It is widely held that Japanese and U.S. Americans differ in prominent aspects of their psychological make-ups, and that experiences of early life may be responsible for certain social and intellectual distinctions between members of these two cultures. To compare and contrast activities and interactions of Japanese and American mothers and their 5-month-old infants, 48 mother-infant dyads, half in Tokyo and half in New York City, were observed in the natural setting of their homes. This report examines mothers visual and verbal stimulation of infants and infants visual and tactual exploration and vocalisation from a macroanalytic viewpoint. First, similarities and differences among Japanese and American infants and mothers on these activities are assessed. Next, covariation among infants activities and among mothers activities within each culture is evaluated, and resultant patterns of covariation between the two cultures are compared. Finally, correspondence between mothers and infants activities in each culture is analysed, and patterns of interactions between the two cultures are compared. Two issues are discussed. First considered are the identification and description of activities, interactions, and developmental processes that are similar and different in these two cultures, and second considered are cross-cultural tests of developmental issues related to covariation and correspondence of activity in mother-infant dyads.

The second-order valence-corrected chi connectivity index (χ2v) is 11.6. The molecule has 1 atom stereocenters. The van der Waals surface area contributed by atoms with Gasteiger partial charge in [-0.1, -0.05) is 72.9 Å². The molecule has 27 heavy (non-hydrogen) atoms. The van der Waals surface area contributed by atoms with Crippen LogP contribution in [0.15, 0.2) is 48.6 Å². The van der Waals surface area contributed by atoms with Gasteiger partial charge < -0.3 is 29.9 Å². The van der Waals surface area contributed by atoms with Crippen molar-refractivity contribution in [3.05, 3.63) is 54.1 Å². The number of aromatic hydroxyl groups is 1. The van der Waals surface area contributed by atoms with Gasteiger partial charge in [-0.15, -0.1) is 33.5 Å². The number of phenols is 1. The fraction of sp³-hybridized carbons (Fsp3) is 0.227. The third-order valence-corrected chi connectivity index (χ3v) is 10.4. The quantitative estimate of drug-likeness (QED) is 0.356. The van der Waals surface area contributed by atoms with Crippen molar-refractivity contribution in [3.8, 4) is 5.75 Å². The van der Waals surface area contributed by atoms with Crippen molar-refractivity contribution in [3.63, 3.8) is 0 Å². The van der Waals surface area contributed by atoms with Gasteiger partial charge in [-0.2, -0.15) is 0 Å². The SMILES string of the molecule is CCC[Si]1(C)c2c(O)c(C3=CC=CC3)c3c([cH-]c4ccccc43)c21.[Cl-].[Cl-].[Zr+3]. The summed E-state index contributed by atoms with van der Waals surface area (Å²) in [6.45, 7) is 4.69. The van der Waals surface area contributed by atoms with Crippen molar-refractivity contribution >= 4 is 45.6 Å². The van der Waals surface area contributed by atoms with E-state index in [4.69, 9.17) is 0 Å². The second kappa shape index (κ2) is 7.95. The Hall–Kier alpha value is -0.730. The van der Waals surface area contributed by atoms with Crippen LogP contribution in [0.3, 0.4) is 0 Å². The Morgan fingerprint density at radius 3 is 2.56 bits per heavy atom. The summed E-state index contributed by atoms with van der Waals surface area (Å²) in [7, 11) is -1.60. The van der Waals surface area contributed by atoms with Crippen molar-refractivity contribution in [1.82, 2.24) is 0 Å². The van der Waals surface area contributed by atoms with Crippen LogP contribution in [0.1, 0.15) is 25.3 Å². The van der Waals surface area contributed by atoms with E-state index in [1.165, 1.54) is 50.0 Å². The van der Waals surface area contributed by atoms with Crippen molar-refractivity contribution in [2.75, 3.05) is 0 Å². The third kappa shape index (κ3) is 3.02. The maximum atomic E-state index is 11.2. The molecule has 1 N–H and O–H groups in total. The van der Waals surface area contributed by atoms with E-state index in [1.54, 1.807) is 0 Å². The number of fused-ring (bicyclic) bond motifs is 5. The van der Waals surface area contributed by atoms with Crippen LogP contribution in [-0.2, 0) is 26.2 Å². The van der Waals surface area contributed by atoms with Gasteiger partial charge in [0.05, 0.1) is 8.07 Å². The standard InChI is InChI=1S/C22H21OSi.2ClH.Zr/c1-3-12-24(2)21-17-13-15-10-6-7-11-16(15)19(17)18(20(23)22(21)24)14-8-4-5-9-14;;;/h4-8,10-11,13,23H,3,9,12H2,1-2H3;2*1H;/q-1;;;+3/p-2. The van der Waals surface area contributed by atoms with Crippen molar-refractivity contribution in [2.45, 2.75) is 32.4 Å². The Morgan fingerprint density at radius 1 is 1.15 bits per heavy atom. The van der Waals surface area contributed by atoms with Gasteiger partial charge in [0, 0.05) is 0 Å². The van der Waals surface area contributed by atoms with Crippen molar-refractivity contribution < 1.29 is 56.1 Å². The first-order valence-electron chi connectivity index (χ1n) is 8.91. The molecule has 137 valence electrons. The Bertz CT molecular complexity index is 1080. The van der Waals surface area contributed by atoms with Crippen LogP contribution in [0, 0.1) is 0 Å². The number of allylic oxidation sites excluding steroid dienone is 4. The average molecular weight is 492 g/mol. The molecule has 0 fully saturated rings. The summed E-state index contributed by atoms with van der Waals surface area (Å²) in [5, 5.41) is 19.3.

ASJC Scopus subject areas
- Social Psychology
- Developmental and Educational Psychology
- Social Sciences (miscellaneous)
- Developmental Neuroscience
- Life-span and Life-course Studies